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We have a lot of existing code that, rather than creating an instance of a class, or using a static function on that class, will call the method on a global singleton of that class.

For example (stringclass.php):

class String {
   function endsWith($str, $search) { 
      return substr($str, -strlen($search)) == $search;
$STRING_OBJECT = new String();

then it will use this in the following way:

if ($STRING_OBJECT->endsWith("Something", "thing")) {
   echo "It's there\n";

I realise that this is not a very sensible way of calling the function, but I was wondering if we could fix all the places where people have forgotten to include the right classes using an auto-loader, without changing all the code that uses these singletons. It would detect the use of an undeclared global, and include the correct class file based on the name of the global that was being referenced.

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I'd use a custom error handler to catch the missing objects. –  Ivar Bonsaksen Feb 6 '13 at 12:55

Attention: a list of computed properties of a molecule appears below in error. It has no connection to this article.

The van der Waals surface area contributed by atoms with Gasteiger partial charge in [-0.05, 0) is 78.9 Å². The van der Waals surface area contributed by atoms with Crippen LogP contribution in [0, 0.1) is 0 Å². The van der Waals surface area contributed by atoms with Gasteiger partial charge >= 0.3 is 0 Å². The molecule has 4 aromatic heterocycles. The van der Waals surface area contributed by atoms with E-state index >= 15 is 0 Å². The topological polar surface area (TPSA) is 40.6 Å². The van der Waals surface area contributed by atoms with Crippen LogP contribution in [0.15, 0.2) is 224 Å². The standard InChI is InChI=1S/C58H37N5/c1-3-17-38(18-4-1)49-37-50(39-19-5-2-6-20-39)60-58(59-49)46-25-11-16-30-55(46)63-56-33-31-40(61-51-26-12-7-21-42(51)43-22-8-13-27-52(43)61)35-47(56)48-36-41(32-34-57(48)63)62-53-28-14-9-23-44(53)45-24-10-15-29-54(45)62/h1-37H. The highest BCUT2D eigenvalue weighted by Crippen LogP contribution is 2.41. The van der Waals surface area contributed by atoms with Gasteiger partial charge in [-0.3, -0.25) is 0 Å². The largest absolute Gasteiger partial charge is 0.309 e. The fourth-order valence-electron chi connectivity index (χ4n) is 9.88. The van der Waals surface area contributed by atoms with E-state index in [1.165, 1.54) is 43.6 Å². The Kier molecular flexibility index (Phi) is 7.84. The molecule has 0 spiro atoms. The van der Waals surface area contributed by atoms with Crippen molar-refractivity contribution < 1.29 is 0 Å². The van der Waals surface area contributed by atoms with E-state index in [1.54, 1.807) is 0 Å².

That sounds a good idea, but I can't see a way to retry the object access after loading the object. Do you know of any other approach? –  davidsheldon Feb 6 '13 at 16:08
Well, you can try to be clever in the error handler. You will have enough information to read out the affected line, and re-execute the failed statement inside the error handler. Your options are limited, though. After all, what you are trying to do is to handle an error. You aren't fixing the issue that causes the error in the first place. –  Ivar Bonsaksen Feb 6 '13 at 19:11

1 Answer 1

You can use the ArrayAccess interface


class Ztring implements arrayaccess
    private $container = array ();

    public function offsetSet ($offset, $value)
        $this->container[$offset] = $value;

    public function offsetGet ($offset)
        // exception
        if ($offset == 'something')
            return 'works!';

        return $this->container[$offset];

    public function offsetExists ($offset)
        return isset($this->container[$offset]);

    public function offsetUnset ($offset)
        unset ($this->container[$offset]);

$x = new Ztring ();

$x['zzz'] = 'whatever';
echo $x['zzz']."\n";

echo $x['something']."\n";
share|improve this answer
That's quite nice, but doesn't work for globals. I can't just do $FOO, I'd have to say $x['FOO'] wont I? –  davidsheldon Feb 6 '13 at 16:09

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